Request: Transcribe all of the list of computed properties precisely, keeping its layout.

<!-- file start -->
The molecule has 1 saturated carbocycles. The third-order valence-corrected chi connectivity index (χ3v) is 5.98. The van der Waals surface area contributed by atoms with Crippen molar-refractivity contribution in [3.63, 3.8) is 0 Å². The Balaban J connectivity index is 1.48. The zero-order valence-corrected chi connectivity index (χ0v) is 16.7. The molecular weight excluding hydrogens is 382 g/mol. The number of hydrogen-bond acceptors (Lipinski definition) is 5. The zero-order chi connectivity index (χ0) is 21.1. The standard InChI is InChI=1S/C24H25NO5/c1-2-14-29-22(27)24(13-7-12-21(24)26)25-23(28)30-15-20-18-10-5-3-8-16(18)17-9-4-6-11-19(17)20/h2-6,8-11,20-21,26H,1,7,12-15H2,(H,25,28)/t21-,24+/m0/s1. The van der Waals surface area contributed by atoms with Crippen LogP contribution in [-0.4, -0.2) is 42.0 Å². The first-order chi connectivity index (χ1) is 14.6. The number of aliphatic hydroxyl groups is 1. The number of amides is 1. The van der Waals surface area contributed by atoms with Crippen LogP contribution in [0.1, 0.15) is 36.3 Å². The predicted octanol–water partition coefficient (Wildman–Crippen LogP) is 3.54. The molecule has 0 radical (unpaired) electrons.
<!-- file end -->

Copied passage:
The molecule has 1 saturated carbocycles. The third-order valence-corrected chi connectivity index (χ3v) is 5.98. The van der Waals surface area contributed by atoms with Crippen molar-refractivity contribution in [3.63, 3.8) is 0 Å². The Balaban J connectivity index is 1.48. The zero-order valence-corrected chi connectivity index (χ0v) is 16.7. The molecular weight excluding hydrogens is 382 g/mol. The number of hydrogen-bond acceptors (Lipinski definition) is 5. The zero-order chi connectivity index (χ0) is 21.1. The standard InChI is InChI=1S/C24H25NO5/c1-2-14-29-22(27)24(13-7-12-21(24)26)25-23(28)30-15-20-18-10-5-3-8-16(18)17-9-4-6-11-19(17)20/h2-6,8-11,20-21,26H,1,7,12-15H2,(H,25,28)/t21-,24+/m0/s1. The van der Waals surface area contributed by atoms with Crippen LogP contribution in [-0.4, -0.2) is 42.0 Å². The first-order chi connectivity index (χ1) is 14.6. The number of aliphatic hydroxyl groups is 1. The number of amides is 1. The van der Waals surface area contributed by atoms with Crippen LogP contribution in [0.1, 0.15) is 36.3 Å². The predicted octanol–water partition coefficient (Wildman–Crippen LogP) is 3.54. The molecule has 0 radical (unpaired) electrons.